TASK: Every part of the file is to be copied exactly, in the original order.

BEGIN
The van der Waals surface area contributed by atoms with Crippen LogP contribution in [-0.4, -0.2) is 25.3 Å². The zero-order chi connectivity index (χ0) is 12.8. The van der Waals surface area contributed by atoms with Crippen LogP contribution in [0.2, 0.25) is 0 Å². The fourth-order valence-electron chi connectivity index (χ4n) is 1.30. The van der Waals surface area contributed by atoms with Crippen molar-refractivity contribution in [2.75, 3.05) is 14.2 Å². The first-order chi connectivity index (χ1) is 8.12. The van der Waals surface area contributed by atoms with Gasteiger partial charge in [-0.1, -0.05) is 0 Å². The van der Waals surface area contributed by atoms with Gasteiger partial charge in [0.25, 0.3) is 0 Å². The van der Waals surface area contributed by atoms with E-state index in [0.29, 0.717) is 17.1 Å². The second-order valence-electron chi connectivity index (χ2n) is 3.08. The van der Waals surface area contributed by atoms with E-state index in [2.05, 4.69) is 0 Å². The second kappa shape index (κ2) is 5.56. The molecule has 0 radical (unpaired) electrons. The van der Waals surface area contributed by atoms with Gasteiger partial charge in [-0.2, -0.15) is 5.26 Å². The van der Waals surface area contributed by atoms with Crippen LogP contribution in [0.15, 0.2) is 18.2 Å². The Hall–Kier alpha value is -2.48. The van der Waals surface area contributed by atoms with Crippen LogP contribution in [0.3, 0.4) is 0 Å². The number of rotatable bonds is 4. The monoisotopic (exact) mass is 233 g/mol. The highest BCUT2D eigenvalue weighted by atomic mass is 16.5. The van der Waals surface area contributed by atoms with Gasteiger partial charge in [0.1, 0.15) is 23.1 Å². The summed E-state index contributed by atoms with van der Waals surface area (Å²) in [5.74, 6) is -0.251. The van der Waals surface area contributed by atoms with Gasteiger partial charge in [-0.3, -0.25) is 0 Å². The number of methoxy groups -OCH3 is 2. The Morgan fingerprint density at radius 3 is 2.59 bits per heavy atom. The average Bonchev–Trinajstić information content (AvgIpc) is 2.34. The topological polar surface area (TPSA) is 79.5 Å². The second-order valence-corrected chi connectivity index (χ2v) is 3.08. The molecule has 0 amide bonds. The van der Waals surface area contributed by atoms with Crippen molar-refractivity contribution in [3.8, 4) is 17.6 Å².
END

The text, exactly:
The van der Waals surface area contributed by atoms with Crippen LogP contribution in [-0.4, -0.2) is 25.3 Å². The zero-order chi connectivity index (χ0) is 12.8. The van der Waals surface area contributed by atoms with Crippen LogP contribution in [0.2, 0.25) is 0 Å². The fourth-order valence-electron chi connectivity index (χ4n) is 1.30. The van der Waals surface area contributed by atoms with Crippen molar-refractivity contribution in [2.75, 3.05) is 14.2 Å². The first-order chi connectivity index (χ1) is 8.12. The van der Waals surface area contributed by atoms with Gasteiger partial charge in [-0.1, -0.05) is 0 Å². The van der Waals surface area contributed by atoms with Gasteiger partial charge in [0.25, 0.3) is 0 Å². The van der Waals surface area contributed by atoms with E-state index in [0.29, 0.717) is 17.1 Å². The second-order valence-electron chi connectivity index (χ2n) is 3.08. The van der Waals surface area contributed by atoms with E-state index in [2.05, 4.69) is 0 Å². The second kappa shape index (κ2) is 5.56. The molecule has 0 radical (unpaired) electrons. The van der Waals surface area contributed by atoms with Gasteiger partial charge in [-0.2, -0.15) is 5.26 Å². The van der Waals surface area contributed by atoms with Crippen LogP contribution in [0.15, 0.2) is 18.2 Å². The Hall–Kier alpha value is -2.48. The van der Waals surface area contributed by atoms with Crippen LogP contribution in [0.3, 0.4) is 0 Å². The number of rotatable bonds is 4. The monoisotopic (exact) mass is 233 g/mol. The highest BCUT2D eigenvalue weighted by atomic mass is 16.5. The van der Waals surface area contributed by atoms with Gasteiger partial charge in [0.1, 0.15) is 23.1 Å². The summed E-state index contributed by atoms with van der Waals surface area (Å²) in [5.74, 6) is -0.251. The van der Waals surface area contributed by atoms with Gasteiger partial charge in [-0.3, -0.25) is 0 Å². The number of methoxy groups -OCH3 is 2. The Morgan fingerprint density at radius 3 is 2.59 bits per heavy atom. The average Bonchev–Trinajstić information content (AvgIpc) is 2.34. The topological polar surface area (TPSA) is 79.5 Å². The second-order valence-corrected chi connectivity index (χ2v) is 3.08. The molecule has 0 amide bonds. The van der Waals surface area contributed by atoms with Crippen molar-refractivity contribution in [3.8, 4) is 17.6 Å².